From Library Journal
- Carol J. Binkowski, Bloomfield, N.J.
Copyright 1992 Reed Business Information, Inc. --This text refers to an out of print or unavailable edition of this title.
With a paperclip on the cover, one might think the book covers the inventing of small or obscure things. While this is an interesting concept, it is not the author's focus. Read morePublished 2 months ago by JMack
I found this an extremely interesting read for being a twenty year old book. Most of the objects that are talked about are timeless, still in widespread use today. Read morePublished 2 months ago by robobarr
I work in patent law, and have two engineering degrees as well. He had a golden opportunity to dazzle. Instead, he completely missed the boat! Read morePublished 11 months ago by doug anderson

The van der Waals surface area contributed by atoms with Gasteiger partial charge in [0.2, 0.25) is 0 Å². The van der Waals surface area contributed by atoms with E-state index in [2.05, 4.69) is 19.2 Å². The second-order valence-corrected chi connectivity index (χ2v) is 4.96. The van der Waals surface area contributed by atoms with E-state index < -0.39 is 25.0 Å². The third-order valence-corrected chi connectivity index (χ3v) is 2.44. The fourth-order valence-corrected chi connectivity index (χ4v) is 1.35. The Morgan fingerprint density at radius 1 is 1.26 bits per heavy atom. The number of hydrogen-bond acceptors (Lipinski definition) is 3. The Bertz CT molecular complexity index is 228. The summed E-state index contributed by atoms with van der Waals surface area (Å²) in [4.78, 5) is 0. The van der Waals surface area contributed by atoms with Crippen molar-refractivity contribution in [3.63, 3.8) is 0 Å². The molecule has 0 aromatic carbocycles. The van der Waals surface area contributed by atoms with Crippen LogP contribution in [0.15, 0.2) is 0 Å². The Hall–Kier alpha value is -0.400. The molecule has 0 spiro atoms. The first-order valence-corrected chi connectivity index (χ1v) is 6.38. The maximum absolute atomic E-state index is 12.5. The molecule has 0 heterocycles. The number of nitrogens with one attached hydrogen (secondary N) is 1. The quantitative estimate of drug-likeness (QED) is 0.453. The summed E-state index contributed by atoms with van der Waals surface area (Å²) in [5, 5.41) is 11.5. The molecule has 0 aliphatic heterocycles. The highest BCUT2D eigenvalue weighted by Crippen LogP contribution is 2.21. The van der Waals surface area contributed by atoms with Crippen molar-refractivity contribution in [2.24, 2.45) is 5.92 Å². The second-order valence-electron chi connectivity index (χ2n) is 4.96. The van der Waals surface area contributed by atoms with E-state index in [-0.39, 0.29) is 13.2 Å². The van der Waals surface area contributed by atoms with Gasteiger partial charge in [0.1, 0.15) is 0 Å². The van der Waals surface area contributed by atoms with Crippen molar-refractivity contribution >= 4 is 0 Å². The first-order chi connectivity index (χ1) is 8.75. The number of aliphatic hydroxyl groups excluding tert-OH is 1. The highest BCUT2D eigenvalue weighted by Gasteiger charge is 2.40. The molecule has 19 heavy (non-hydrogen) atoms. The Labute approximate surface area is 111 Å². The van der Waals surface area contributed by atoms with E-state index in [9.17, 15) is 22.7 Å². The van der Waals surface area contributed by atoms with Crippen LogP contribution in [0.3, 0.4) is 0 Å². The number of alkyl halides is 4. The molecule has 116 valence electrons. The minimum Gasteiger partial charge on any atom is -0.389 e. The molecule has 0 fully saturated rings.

This book held my interest from the first page to the last. I like the logical yet sensible way the author develops his theme (in my opinion) - that there really is no such thing... Read morePublished 22 months ago by Amazon Customer
I got this for my budding inventor, 12 yo nephew. He loved it, plus another boy his age wants a copy. They are high skilled readers, admittedly, but it's not just for engineers.Published on April 2, 2013 by Rita
Although much of this contains great info and history behind such everyday items as the paper clip or the fax machine, I found it far too wordy on each subject. Read morePublished on August 26, 2011 by Brian Maitland
Petroski has been a favorite author for many years. 'The Evolution of Useful Things' repeats a familiar Petroski theme: behind even the simplest of mass-produced products is a... Read morePublished on November 14, 2010 by Jeffrey L. Blackwell